'Total return, when measuring performance, is the actual rate of return of an investment or a pool of investments over a given evaluation period. Total return includes interest, capital gains, dividends and distributions realized over a given period of time. Total return accounts for two categories of return: income including interest paid by fixed-income investments, distributions or dividends and capital appreciation, representing the change in the market price of an asset.'

Using this definition on our asset we see for example:- Compared with the benchmark SPY (66.1%) in the period of the last 5 years, the total return, or increase in value of -1.1% of iShares MSCI Indonesia ETF is lower, thus worse.
- During the last 3 years, the total return is 11%, which is lower, thus worse than the value of 46.2% from the benchmark.

'The compound annual growth rate (CAGR) is a useful measure of growth over multiple time periods. It can be thought of as the growth rate that gets you from the initial investment value to the ending investment value if you assume that the investment has been compounding over the time period.'

Using this definition on our asset we see for example:- Compared with the benchmark SPY (10.7%) in the period of the last 5 years, the annual performance (CAGR) of -0.2% of iShares MSCI Indonesia ETF is lower, thus worse.
- Compared with SPY (13.5%) in the period of the last 3 years, the compounded annual growth rate (CAGR) of 3.6% is smaller, thus worse.

'In finance, volatility (symbol σ) is the degree of variation of a trading price series over time as measured by the standard deviation of logarithmic returns. Historic volatility measures a time series of past market prices. Implied volatility looks forward in time, being derived from the market price of a market-traded derivative (in particular, an option). Commonly, the higher the volatility, the riskier the security.'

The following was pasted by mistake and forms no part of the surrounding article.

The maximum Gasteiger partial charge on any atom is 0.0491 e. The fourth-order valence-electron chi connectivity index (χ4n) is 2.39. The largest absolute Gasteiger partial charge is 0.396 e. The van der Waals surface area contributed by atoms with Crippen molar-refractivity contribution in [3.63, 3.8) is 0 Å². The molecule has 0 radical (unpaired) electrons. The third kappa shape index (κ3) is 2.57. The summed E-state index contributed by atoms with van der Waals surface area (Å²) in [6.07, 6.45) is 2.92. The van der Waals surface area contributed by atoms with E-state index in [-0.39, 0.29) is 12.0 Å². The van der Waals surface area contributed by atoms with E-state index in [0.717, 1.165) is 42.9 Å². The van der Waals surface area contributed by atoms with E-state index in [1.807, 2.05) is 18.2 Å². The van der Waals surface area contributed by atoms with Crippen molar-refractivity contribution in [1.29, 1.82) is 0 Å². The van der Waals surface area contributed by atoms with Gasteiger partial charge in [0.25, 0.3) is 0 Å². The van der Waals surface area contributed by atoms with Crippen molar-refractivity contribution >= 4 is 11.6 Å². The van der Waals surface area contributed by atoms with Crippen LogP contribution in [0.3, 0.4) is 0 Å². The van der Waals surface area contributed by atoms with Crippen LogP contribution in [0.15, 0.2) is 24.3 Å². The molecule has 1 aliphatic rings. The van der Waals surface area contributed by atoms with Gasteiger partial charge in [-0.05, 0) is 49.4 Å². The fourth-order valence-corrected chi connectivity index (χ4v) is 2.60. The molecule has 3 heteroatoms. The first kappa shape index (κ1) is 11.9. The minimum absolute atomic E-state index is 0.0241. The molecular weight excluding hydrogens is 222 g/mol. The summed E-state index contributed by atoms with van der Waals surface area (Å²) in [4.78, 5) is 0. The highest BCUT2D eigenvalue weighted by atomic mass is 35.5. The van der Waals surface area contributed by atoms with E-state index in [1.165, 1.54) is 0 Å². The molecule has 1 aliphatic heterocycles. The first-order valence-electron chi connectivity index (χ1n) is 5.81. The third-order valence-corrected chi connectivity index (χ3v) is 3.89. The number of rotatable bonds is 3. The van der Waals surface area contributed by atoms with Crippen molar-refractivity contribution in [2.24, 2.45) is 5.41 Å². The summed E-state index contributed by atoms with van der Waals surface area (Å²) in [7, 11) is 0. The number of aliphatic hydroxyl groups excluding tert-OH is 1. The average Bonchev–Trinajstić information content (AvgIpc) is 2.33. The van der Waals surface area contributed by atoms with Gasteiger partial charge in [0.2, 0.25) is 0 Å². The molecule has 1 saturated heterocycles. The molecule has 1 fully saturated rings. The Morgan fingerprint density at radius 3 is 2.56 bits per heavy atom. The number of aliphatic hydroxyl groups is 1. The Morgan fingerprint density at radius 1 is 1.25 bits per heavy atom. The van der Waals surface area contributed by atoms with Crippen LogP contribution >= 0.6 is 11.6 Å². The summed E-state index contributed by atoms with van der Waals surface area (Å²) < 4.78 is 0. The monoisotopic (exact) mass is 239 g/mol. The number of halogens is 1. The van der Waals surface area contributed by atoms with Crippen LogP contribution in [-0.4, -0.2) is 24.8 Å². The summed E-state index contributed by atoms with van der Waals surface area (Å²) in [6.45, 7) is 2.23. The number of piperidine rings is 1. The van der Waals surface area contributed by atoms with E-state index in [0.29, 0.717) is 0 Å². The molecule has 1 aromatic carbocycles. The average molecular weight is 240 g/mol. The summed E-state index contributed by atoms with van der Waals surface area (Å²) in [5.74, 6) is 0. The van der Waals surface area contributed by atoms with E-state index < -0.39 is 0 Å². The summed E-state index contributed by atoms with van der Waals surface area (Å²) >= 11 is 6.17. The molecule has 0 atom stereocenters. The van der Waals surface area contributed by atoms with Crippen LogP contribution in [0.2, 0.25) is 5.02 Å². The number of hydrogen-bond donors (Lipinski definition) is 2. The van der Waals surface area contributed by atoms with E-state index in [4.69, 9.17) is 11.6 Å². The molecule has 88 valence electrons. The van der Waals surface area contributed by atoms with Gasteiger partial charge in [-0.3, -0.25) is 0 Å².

Which means for our asset as example:- The 30 days standard deviation over 5 years of iShares MSCI Indonesia ETF is 23.8%, which is greater, thus worse compared to the benchmark SPY (13.4%) in the same period.
- Compared with SPY (12.3%) in the period of the last 3 years, the historical 30 days volatility of 21.1% is higher, thus worse.

'The downside volatility is similar to the volatility, or standard deviation, but only takes losing/negative periods into account.'

Applying this definition to our asset in some examples:- Looking at the downside deviation of 24.1% in the last 5 years of iShares MSCI Indonesia ETF, we see it is relatively higher, thus worse in comparison to the benchmark SPY (14.6%)
- Compared with SPY (13.9%) in the period of the last 3 years, the downside volatility of 22.3% is higher, thus worse.

'The Sharpe ratio (also known as the Sharpe index, the Sharpe measure, and the reward-to-variability ratio) is a way to examine the performance of an investment by adjusting for its risk. The ratio measures the excess return (or risk premium) per unit of deviation in an investment asset or a trading strategy, typically referred to as risk, named after William F. Sharpe.'

Using this definition on our asset we see for example:- Compared with the benchmark SPY (0.61) in the period of the last 5 years, the ratio of return and volatility (Sharpe) of -0.11 of iShares MSCI Indonesia ETF is lower, thus worse.
- Looking at ratio of return and volatility (Sharpe) in of 0.05 in the period of the last 3 years, we see it is relatively lower, thus worse in comparison to SPY (0.9).

'The Sortino ratio measures the risk-adjusted return of an investment asset, portfolio, or strategy. It is a modification of the Sharpe ratio but penalizes only those returns falling below a user-specified target or required rate of return, while the Sharpe ratio penalizes both upside and downside volatility equally. Though both ratios measure an investment's risk-adjusted return, they do so in significantly different ways that will frequently lead to differing conclusions as to the true nature of the investment's return-generating efficiency. The Sortino ratio is used as a way to compare the risk-adjusted performance of programs with differing risk and return profiles. In general, risk-adjusted returns seek to normalize the risk across programs and then see which has the higher return unit per risk.'